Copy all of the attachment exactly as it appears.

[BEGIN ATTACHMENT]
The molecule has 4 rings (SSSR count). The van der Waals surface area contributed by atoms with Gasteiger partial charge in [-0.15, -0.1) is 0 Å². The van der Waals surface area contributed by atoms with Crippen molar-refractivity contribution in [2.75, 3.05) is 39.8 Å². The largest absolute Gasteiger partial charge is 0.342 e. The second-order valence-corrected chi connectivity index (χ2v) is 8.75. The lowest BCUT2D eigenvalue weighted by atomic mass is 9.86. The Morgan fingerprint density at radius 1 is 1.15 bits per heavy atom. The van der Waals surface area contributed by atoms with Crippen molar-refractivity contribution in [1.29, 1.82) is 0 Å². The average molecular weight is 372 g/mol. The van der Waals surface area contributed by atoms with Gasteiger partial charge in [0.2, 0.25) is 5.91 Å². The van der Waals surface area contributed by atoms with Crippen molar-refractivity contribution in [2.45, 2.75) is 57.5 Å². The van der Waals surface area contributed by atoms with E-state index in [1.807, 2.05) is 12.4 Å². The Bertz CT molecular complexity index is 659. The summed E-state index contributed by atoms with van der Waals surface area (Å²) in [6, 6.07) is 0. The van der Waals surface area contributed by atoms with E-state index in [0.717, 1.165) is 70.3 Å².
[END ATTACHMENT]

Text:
The molecule has 4 rings (SSSR count). The van der Waals surface area contributed by atoms with Gasteiger partial charge in [-0.15, -0.1) is 0 Å². The van der Waals surface area contributed by atoms with Crippen molar-refractivity contribution in [2.75, 3.05) is 39.8 Å². The largest absolute Gasteiger partial charge is 0.342 e. The second-order valence-corrected chi connectivity index (χ2v) is 8.75. The lowest BCUT2D eigenvalue weighted by atomic mass is 9.86. The Morgan fingerprint density at radius 1 is 1.15 bits per heavy atom. The van der Waals surface area contributed by atoms with Crippen molar-refractivity contribution in [1.29, 1.82) is 0 Å². The average molecular weight is 372 g/mol. The van der Waals surface area contributed by atoms with Gasteiger partial charge in [0.2, 0.25) is 5.91 Å². The van der Waals surface area contributed by atoms with Crippen molar-refractivity contribution in [2.45, 2.75) is 57.5 Å². The van der Waals surface area contributed by atoms with E-state index in [1.807, 2.05) is 12.4 Å². The Bertz CT molecular complexity index is 659. The summed E-state index contributed by atoms with van der Waals surface area (Å²) in [6, 6.07) is 0. The van der Waals surface area contributed by atoms with E-state index in [0.717, 1.165) is 70.3 Å².